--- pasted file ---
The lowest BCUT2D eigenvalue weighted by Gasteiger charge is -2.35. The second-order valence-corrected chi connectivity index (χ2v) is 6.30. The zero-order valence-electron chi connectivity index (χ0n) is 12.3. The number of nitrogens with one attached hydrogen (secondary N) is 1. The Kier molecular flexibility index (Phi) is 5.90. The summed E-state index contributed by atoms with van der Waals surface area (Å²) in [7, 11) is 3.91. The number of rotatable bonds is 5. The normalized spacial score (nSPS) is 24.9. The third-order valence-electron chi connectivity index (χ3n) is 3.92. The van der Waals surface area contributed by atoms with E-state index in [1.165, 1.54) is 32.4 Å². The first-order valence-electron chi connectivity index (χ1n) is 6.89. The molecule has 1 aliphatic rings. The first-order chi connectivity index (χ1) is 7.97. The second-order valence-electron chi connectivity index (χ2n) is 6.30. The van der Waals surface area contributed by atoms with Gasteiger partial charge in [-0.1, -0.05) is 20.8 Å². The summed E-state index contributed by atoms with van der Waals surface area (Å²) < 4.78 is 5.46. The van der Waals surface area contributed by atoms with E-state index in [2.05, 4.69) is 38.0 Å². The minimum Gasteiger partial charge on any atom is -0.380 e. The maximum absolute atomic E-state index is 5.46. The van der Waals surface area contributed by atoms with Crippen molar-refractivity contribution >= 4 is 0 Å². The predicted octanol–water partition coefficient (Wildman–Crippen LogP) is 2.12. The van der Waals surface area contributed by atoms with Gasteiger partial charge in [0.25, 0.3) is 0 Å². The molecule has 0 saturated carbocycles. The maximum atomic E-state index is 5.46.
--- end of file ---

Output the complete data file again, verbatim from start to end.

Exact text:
The lowest BCUT2D eigenvalue weighted by Gasteiger charge is -2.35. The second-order valence-corrected chi connectivity index (χ2v) is 6.30. The zero-order valence-electron chi connectivity index (χ0n) is 12.3. The number of nitrogens with one attached hydrogen (secondary N) is 1. The Kier molecular flexibility index (Phi) is 5.90. The summed E-state index contributed by atoms with van der Waals surface area (Å²) in [7, 11) is 3.91. The number of rotatable bonds is 5. The normalized spacial score (nSPS) is 24.9. The third-order valence-electron chi connectivity index (χ3n) is 3.92. The van der Waals surface area contributed by atoms with E-state index in [1.165, 1.54) is 32.4 Å². The first-order valence-electron chi connectivity index (χ1n) is 6.89. The molecule has 1 aliphatic rings. The first-order chi connectivity index (χ1) is 7.97. The second-order valence-electron chi connectivity index (χ2n) is 6.30. The van der Waals surface area contributed by atoms with Gasteiger partial charge in [-0.1, -0.05) is 20.8 Å². The summed E-state index contributed by atoms with van der Waals surface area (Å²) < 4.78 is 5.46. The van der Waals surface area contributed by atoms with E-state index in [2.05, 4.69) is 38.0 Å². The minimum Gasteiger partial charge on any atom is -0.380 e. The maximum absolute atomic E-state index is 5.46. The van der Waals surface area contributed by atoms with Crippen molar-refractivity contribution >= 4 is 0 Å². The predicted octanol–water partition coefficient (Wildman–Crippen LogP) is 2.12. The van der Waals surface area contributed by atoms with Gasteiger partial charge in [0.25, 0.3) is 0 Å². The molecule has 0 saturated carbocycles. The maximum atomic E-state index is 5.46.